Climate catastrophe is like weather: everywhere and always, the lifeworld made sensible. But the metaphor reverses and literalises itself too because climate catastrophe is also just weather. This observation references Toni Morrison’s novel, Beloved: “By and by all trace is gone, and what is forgotten is not only the footprints but the water too and what it is down there. The rest is weather. Not the breath of the disremembered and unaccounted for, but wind in the eaves, or spring ice thawing too quickly. Just weather.” Toni Morrison, Beloved (Alfred Knopf, 1987): 275


5. Climate catastrophe is a structure of feeling.

bones strong

eyes averted

fascia strained

waters spilled


All the pieces may be pulled apart (splayed, pinned, inspected) but a structure of feeling can only be discerned by looking at the “lived experience” in its entirety. It is not contained in any part but seeps through them all. A structure of feeling will “saturate the lifeworld in complex ways, as mood, attitude, manners, emotions, and so on.” Ben Highmore, “Formations of feelings, constellations of things.” Cultural Studies Review 22 (1): 144–167.


blood rushing

breath shallow

heart broken

heart full 


I take pictures of the river everyday over the course of the Antipodean summer, trying to be present to its tiniest politics. Dany writes to me in March or was it April: have you read Jenny Offill’s book? Jenny Offill, Weather (Granta Books, 2020). We discuss the project of writing a novel where climate catastrophe is the unremarked backdrop.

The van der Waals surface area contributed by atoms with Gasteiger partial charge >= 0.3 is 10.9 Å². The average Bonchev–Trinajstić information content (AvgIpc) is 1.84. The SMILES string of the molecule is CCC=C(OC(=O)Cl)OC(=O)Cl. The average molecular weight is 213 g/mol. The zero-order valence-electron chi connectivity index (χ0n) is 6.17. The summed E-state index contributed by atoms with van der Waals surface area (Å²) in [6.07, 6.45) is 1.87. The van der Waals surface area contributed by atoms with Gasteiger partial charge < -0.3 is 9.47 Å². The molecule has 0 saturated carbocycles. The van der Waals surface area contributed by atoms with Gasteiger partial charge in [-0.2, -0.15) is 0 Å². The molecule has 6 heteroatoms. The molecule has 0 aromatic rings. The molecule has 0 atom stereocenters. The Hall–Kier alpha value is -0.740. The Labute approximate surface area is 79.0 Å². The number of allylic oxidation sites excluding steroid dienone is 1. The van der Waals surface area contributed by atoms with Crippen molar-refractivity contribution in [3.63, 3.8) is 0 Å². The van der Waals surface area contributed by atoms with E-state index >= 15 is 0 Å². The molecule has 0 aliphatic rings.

Last year, I read City of Trees by Australian writer Sophie Cunningham, a collection of essays about extinction and our connection to non-human worlds. Sophie Cunningham, City of Trees (Melbourne: Text Publishing, 2019). The chapters consider what gets lost, and what gets saved, what we let go of and what we keep; trees bear witness to this all. Near the end of the collection, Cunningham picks up a thread she has woven through previous chapters about her two fathers, and their deaths, and sets her complicated sadness over these events alongside the story of Ranee, an Indian elephant gifted by the King of Siam to the Melbourne Zoo in 1883. When upon reading her draft manuscript one of Cunningham’s friends suggests that the essay is “repressed grief” about her fathers’ deaths, Cunningham is “horrified”: “Not because she was wrong,” Cunningham explains, “but because I don’t want to suggest that the natural death of a parent is in any way akin to the grief that we may soon live in a world where there will be no elephants left in the wild.” Cunningham, City of Trees, 287.